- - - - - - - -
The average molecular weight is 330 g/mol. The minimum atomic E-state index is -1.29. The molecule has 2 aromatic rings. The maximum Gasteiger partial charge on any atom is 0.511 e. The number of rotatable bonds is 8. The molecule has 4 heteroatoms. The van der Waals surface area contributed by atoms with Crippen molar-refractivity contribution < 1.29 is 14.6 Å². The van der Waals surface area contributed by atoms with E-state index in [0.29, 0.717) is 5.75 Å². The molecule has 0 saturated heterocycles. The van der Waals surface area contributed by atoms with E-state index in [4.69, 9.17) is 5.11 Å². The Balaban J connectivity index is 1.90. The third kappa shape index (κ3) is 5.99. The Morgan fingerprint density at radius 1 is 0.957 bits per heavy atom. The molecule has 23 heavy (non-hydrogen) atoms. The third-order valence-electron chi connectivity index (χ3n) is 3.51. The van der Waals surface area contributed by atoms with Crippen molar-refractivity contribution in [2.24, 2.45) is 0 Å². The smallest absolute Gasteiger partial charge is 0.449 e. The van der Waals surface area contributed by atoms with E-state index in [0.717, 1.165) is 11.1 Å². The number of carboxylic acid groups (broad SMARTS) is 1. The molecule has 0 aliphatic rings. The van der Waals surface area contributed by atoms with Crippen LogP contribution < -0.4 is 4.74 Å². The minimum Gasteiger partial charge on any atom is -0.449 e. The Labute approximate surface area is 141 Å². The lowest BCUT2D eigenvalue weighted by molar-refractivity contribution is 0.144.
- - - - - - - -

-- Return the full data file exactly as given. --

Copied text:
The average molecular weight is 330 g/mol. The minimum atomic E-state index is -1.29. The molecule has 2 aromatic rings. The maximum Gasteiger partial charge on any atom is 0.511 e. The number of rotatable bonds is 8. The molecule has 4 heteroatoms. The van der Waals surface area contributed by atoms with Crippen molar-refractivity contribution < 1.29 is 14.6 Å². The van der Waals surface area contributed by atoms with E-state index in [0.29, 0.717) is 5.75 Å². The molecule has 0 saturated heterocycles. The van der Waals surface area contributed by atoms with E-state index in [4.69, 9.17) is 5.11 Å². The Balaban J connectivity index is 1.90. The third kappa shape index (κ3) is 5.99. The Morgan fingerprint density at radius 1 is 0.957 bits per heavy atom. The molecule has 23 heavy (non-hydrogen) atoms. The third-order valence-electron chi connectivity index (χ3n) is 3.51. The van der Waals surface area contributed by atoms with Crippen molar-refractivity contribution in [2.24, 2.45) is 0 Å². The smallest absolute Gasteiger partial charge is 0.449 e. The van der Waals surface area contributed by atoms with E-state index in [0.717, 1.165) is 11.1 Å². The number of carboxylic acid groups (broad SMARTS) is 1. The molecule has 0 aliphatic rings. The van der Waals surface area contributed by atoms with Crippen LogP contribution < -0.4 is 4.74 Å². The minimum Gasteiger partial charge on any atom is -0.449 e. The Labute approximate surface area is 141 Å². The lowest BCUT2D eigenvalue weighted by molar-refractivity contribution is 0.144.